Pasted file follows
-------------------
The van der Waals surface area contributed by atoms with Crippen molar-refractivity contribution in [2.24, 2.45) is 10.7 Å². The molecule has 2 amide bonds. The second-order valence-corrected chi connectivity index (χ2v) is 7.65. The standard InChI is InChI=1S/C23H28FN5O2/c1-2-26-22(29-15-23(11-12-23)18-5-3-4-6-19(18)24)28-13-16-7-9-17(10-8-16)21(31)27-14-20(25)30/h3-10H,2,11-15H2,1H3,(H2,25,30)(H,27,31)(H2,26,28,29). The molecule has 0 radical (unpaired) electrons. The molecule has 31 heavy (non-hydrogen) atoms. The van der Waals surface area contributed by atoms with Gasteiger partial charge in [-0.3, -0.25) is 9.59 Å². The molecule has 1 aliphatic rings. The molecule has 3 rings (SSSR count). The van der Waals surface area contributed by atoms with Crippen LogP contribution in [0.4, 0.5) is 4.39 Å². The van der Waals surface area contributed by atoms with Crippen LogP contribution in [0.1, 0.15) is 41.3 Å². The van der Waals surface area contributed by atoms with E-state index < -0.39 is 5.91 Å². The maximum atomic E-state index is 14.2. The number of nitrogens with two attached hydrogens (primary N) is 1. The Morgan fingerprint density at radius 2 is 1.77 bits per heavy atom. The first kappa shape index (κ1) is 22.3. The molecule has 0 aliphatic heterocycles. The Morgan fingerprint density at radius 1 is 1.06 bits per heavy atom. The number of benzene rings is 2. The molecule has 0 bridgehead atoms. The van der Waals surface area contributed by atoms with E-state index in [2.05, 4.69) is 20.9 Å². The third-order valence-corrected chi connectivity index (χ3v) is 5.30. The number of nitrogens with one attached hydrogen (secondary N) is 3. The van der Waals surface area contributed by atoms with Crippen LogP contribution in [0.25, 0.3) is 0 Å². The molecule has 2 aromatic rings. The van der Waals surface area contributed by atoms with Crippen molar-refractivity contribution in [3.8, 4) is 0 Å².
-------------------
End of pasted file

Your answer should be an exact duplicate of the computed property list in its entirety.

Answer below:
The van der Waals surface area contributed by atoms with Crippen molar-refractivity contribution in [2.24, 2.45) is 10.7 Å². The molecule has 2 amide bonds. The second-order valence-corrected chi connectivity index (χ2v) is 7.65. The standard InChI is InChI=1S/C23H28FN5O2/c1-2-26-22(29-15-23(11-12-23)18-5-3-4-6-19(18)24)28-13-16-7-9-17(10-8-16)21(31)27-14-20(25)30/h3-10H,2,11-15H2,1H3,(H2,25,30)(H,27,31)(H2,26,28,29). The molecule has 0 radical (unpaired) electrons. The molecule has 31 heavy (non-hydrogen) atoms. The van der Waals surface area contributed by atoms with Gasteiger partial charge in [-0.3, -0.25) is 9.59 Å². The molecule has 1 aliphatic rings. The molecule has 3 rings (SSSR count). The van der Waals surface area contributed by atoms with Crippen LogP contribution in [0.4, 0.5) is 4.39 Å². The van der Waals surface area contributed by atoms with Crippen LogP contribution in [0.1, 0.15) is 41.3 Å². The van der Waals surface area contributed by atoms with E-state index < -0.39 is 5.91 Å². The maximum atomic E-state index is 14.2. The number of nitrogens with two attached hydrogens (primary N) is 1. The Morgan fingerprint density at radius 2 is 1.77 bits per heavy atom. The first kappa shape index (κ1) is 22.3. The molecule has 0 aliphatic heterocycles. The Morgan fingerprint density at radius 1 is 1.06 bits per heavy atom. The number of benzene rings is 2. The molecule has 0 bridgehead atoms. The van der Waals surface area contributed by atoms with E-state index in [2.05, 4.69) is 20.9 Å². The third-order valence-corrected chi connectivity index (χ3v) is 5.30. The number of nitrogens with one attached hydrogen (secondary N) is 3. The van der Waals surface area contributed by atoms with Crippen LogP contribution in [0.25, 0.3) is 0 Å². The molecule has 2 aromatic rings. The van der Waals surface area contributed by atoms with Crippen molar-refractivity contribution in [3.8, 4) is 0 Å².